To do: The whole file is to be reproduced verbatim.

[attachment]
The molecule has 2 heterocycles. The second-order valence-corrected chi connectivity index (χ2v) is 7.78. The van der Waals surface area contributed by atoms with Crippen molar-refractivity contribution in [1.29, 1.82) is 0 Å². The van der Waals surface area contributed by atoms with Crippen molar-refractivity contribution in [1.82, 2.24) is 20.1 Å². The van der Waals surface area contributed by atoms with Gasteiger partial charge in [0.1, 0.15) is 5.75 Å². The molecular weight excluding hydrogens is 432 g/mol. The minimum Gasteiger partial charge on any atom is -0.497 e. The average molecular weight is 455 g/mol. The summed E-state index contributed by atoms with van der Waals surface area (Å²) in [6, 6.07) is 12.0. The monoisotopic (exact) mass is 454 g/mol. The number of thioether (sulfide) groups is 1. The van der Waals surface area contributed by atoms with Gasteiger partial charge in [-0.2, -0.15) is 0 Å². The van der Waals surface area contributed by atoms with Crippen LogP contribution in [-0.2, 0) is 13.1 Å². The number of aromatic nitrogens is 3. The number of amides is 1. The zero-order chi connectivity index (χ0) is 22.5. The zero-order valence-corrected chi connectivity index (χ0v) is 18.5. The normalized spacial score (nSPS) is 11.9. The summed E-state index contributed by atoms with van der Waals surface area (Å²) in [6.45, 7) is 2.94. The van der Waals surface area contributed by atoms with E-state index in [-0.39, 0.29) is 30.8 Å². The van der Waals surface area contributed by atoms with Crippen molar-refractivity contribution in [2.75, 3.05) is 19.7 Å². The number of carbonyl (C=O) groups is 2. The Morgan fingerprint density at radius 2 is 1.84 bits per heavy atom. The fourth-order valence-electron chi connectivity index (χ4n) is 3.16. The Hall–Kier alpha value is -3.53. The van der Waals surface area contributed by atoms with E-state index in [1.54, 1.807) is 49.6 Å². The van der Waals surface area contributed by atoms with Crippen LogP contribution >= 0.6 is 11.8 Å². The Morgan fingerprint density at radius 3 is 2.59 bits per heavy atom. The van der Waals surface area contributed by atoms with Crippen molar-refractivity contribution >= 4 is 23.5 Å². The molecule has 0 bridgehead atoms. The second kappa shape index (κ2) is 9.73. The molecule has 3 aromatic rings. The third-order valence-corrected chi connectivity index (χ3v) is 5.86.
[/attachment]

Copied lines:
The molecule has 2 heterocycles. The second-order valence-corrected chi connectivity index (χ2v) is 7.78. The van der Waals surface area contributed by atoms with Crippen molar-refractivity contribution in [1.29, 1.82) is 0 Å². The van der Waals surface area contributed by atoms with Crippen molar-refractivity contribution in [1.82, 2.24) is 20.1 Å². The van der Waals surface area contributed by atoms with Gasteiger partial charge in [0.1, 0.15) is 5.75 Å². The molecular weight excluding hydrogens is 432 g/mol. The minimum Gasteiger partial charge on any atom is -0.497 e. The average molecular weight is 455 g/mol. The summed E-state index contributed by atoms with van der Waals surface area (Å²) in [6, 6.07) is 12.0. The monoisotopic (exact) mass is 454 g/mol. The number of thioether (sulfide) groups is 1. The van der Waals surface area contributed by atoms with Gasteiger partial charge in [-0.2, -0.15) is 0 Å². The van der Waals surface area contributed by atoms with Crippen LogP contribution in [-0.2, 0) is 13.1 Å². The number of aromatic nitrogens is 3. The number of amides is 1. The zero-order chi connectivity index (χ0) is 22.5. The zero-order valence-corrected chi connectivity index (χ0v) is 18.5. The normalized spacial score (nSPS) is 11.9. The summed E-state index contributed by atoms with van der Waals surface area (Å²) in [6.45, 7) is 2.94. The van der Waals surface area contributed by atoms with E-state index in [-0.39, 0.29) is 30.8 Å². The van der Waals surface area contributed by atoms with Crippen molar-refractivity contribution in [2.75, 3.05) is 19.7 Å². The number of carbonyl (C=O) groups is 2. The Morgan fingerprint density at radius 2 is 1.84 bits per heavy atom. The fourth-order valence-electron chi connectivity index (χ4n) is 3.16. The Hall–Kier alpha value is -3.53. The van der Waals surface area contributed by atoms with E-state index in [1.54, 1.807) is 49.6 Å². The van der Waals surface area contributed by atoms with Crippen LogP contribution >= 0.6 is 11.8 Å². The Morgan fingerprint density at radius 3 is 2.59 bits per heavy atom. The van der Waals surface area contributed by atoms with Crippen molar-refractivity contribution >= 4 is 23.5 Å². The molecule has 0 bridgehead atoms. The second kappa shape index (κ2) is 9.73. The molecule has 3 aromatic rings. The third-order valence-corrected chi connectivity index (χ3v) is 5.86.